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I learned that a Hermitian matrix $A$ is defined as a matrix that satisfies $$A^\dagger=(A^*)^\intercal=A,$$ i.e. its Hermitian conjugate $A^\dagger$ is the same as the original matrix $A$.

I also learned that in QM, a Hermitian operator $H$ is defined as an operator that satisfies $$ \langle f|Hg\rangle=\langle Hf|g\rangle,$$ where $f$ and $g$ are vectors.

Since operators and matrix can be represented by matrices in a particular basis, how can it be shown that a Hermitian matrix with the property $(A^*)^\intercal=A$ also satisfies $ \langle f|Ag\rangle=\langle Af|g\rangle$?

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$\langle f|Ag\rangle=\langle f|A|g\rangle$.

$\langle Af|g\rangle$:

  • $(\langle Af|) = (|Af\rangle)^\dagger =(A|f\rangle)^\dagger = \langle f |A^\dagger$,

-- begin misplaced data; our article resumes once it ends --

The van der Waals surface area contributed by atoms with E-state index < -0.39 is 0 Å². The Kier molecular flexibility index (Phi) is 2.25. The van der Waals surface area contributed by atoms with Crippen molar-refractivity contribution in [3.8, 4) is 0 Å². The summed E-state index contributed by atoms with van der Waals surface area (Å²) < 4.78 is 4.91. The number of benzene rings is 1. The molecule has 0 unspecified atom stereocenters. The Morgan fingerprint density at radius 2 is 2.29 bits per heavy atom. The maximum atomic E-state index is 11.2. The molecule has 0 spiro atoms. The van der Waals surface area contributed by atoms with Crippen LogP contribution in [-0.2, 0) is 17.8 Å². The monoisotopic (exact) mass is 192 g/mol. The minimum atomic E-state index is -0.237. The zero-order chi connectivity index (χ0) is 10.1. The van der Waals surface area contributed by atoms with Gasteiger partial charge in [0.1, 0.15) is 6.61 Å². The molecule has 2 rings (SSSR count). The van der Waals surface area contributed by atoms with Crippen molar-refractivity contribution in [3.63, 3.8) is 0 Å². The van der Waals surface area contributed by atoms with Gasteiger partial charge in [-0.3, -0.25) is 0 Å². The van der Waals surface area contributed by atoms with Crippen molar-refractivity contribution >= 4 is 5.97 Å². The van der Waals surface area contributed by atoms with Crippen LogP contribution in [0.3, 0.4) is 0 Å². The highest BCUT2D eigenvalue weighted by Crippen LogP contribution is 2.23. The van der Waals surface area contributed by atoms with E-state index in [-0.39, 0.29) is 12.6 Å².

• so $\langle Af|g\rangle = \langle f |A^\dagger|g\rangle$

If $A = A^\dagger$, then $\langle f|Ag\rangle =\langle Af|g\rangle$.

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    $\begingroup$ in infinite dimensional spaces there are subtleties of domain etc... $\endgroup$ – ZeroTheHero Jun 21 '20 at 2:24
  • $\begingroup$ Hi :-) I think that there is a missing symbol here: $\langle f |A^\dagger$ into your answer. Best regards. $\endgroup$ – Sebastiano Jun 21 '20 at 10:35
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In matrix form, $$\langle f|Ag\rangle = f^\dagger A g,$$ $$\langle Af|g\rangle= (Af)^\dagger g.$$

Using the matrix property of $(AB)^\dagger=B^\dagger A^\dagger$ on the latter expression, we get $$\langle Af|g\rangle = (Af)^\dagger g=f^\dagger A^\dagger g.$$

Hence if $A=A^\dagger$, then $$\langle Af|g\rangle= f^\dagger A^\dagger g= f^\dagger A g=\langle f|Ag\rangle.$$

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